Village trustees voted unanimously Monday night to place a six-month moratorium on food trucks while they craft a law regulating the vehicles.
During a brief public hearing at which only one resident spoke, Mayor William Murphy said the board’s main concern are the dozen restaurants that line Main and Partition Streets.
He said that during the lunch hour, the trucks, which in the case of the one in the Speedy Mart parking lot sells Mexican food, might compete with some of what restaurants serve. He said if more vendors were permitted without regulations, then “Main Street might turn into a vendor lot.”
He added that brick and mortar restaurants pay property taxes while mobile food trucks don’t.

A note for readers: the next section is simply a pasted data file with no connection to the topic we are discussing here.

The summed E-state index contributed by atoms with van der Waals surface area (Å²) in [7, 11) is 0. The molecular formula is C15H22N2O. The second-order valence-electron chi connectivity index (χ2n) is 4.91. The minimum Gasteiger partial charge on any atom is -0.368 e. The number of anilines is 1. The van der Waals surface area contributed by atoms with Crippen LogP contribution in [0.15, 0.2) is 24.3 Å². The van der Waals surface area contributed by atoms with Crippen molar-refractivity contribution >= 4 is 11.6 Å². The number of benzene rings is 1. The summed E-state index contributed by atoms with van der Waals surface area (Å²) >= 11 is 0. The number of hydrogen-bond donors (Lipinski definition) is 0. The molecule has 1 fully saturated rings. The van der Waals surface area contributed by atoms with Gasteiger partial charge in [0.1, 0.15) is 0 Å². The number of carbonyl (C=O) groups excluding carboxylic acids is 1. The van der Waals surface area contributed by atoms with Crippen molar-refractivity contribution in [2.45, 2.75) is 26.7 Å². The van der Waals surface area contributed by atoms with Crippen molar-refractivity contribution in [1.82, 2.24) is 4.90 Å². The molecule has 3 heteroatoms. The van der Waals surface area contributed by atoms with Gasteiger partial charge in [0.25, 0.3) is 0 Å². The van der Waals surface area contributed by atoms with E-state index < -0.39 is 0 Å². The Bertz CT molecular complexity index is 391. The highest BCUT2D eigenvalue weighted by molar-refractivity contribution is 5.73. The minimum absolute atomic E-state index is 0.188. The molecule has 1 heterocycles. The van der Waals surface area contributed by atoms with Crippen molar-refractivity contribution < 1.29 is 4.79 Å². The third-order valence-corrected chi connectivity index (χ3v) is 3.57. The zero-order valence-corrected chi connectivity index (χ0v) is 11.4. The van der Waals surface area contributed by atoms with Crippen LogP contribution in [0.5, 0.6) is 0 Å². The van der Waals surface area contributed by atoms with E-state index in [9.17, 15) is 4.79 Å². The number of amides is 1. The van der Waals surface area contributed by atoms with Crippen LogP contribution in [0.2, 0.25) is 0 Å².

The moratorium, Murphy pointed out, would only be temporary while the board works through various issues concerning the vendors.
Currently there is no law on the books regulating vendors, Murphy said. Both the vendor at Speedy Mart and the one on Route 212 next to Snyder’s Appliances are being permitted to do business, because they came in before a moratorium was even considered, however, next year, when a law is in place, they will have to abide by whatever regulations are established.
The mayor said the village has already received calls from restaurants and businesses concerned about the trucks.
Village resident Michele Aizenstat said the Village Board should look to Hudson to see how vendors and restaurants can co-exist peacefully. “It’s working there.”
“We just don’t want them all over the street,” Murphy said.
Trustee Patrick Landewe added that there is concern about possible traffic congestion in the village from people stopping their vehicles near the vendors.
For the next several months, the trustees will look at how other towns deal with food vending trucks and craft a law that will allow them to regulate them.